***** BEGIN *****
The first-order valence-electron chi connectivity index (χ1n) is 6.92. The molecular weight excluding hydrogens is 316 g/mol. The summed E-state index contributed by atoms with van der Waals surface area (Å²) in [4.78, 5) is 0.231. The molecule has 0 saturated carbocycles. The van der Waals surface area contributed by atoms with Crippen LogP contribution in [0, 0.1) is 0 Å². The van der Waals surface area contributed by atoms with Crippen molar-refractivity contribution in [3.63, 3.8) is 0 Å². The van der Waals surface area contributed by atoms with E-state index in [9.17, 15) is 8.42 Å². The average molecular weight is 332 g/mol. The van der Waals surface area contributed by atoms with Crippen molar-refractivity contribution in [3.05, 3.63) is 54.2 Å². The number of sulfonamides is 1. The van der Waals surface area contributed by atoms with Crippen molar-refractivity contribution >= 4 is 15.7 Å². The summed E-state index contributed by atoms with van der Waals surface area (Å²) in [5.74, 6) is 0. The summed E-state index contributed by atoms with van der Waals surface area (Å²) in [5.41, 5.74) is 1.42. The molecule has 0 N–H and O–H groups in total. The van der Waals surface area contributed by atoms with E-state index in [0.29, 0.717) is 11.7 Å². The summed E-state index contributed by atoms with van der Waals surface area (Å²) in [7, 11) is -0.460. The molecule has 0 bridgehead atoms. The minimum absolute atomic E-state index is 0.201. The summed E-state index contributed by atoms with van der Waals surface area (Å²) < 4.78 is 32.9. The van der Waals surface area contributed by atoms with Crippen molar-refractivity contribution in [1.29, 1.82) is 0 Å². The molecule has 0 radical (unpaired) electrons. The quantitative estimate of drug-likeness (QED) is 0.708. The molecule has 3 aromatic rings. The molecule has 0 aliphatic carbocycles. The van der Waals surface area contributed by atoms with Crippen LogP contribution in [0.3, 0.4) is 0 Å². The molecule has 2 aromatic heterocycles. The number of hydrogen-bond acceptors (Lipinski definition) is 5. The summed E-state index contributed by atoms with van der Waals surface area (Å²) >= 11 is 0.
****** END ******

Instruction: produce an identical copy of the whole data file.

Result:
The first-order valence-electron chi connectivity index (χ1n) is 6.92. The molecular weight excluding hydrogens is 316 g/mol. The summed E-state index contributed by atoms with van der Waals surface area (Å²) in [4.78, 5) is 0.231. The molecule has 0 saturated carbocycles. The van der Waals surface area contributed by atoms with Crippen LogP contribution in [0, 0.1) is 0 Å². The van der Waals surface area contributed by atoms with Crippen molar-refractivity contribution in [3.63, 3.8) is 0 Å². The van der Waals surface area contributed by atoms with E-state index in [9.17, 15) is 8.42 Å². The average molecular weight is 332 g/mol. The van der Waals surface area contributed by atoms with Crippen molar-refractivity contribution in [3.05, 3.63) is 54.2 Å². The number of sulfonamides is 1. The van der Waals surface area contributed by atoms with Crippen molar-refractivity contribution >= 4 is 15.7 Å². The summed E-state index contributed by atoms with van der Waals surface area (Å²) in [5.74, 6) is 0. The summed E-state index contributed by atoms with van der Waals surface area (Å²) in [5.41, 5.74) is 1.42. The molecule has 0 N–H and O–H groups in total. The van der Waals surface area contributed by atoms with E-state index in [0.29, 0.717) is 11.7 Å². The summed E-state index contributed by atoms with van der Waals surface area (Å²) in [7, 11) is -0.460. The molecule has 0 bridgehead atoms. The minimum absolute atomic E-state index is 0.201. The summed E-state index contributed by atoms with van der Waals surface area (Å²) < 4.78 is 32.9. The van der Waals surface area contributed by atoms with Crippen molar-refractivity contribution in [1.29, 1.82) is 0 Å². The molecule has 0 radical (unpaired) electrons. The quantitative estimate of drug-likeness (QED) is 0.708. The molecule has 3 aromatic rings. The molecule has 0 aliphatic carbocycles. The van der Waals surface area contributed by atoms with Crippen LogP contribution in [0.3, 0.4) is 0 Å². The molecule has 2 aromatic heterocycles. The number of hydrogen-bond acceptors (Lipinski definition) is 5. The summed E-state index contributed by atoms with van der Waals surface area (Å²) >= 11 is 0.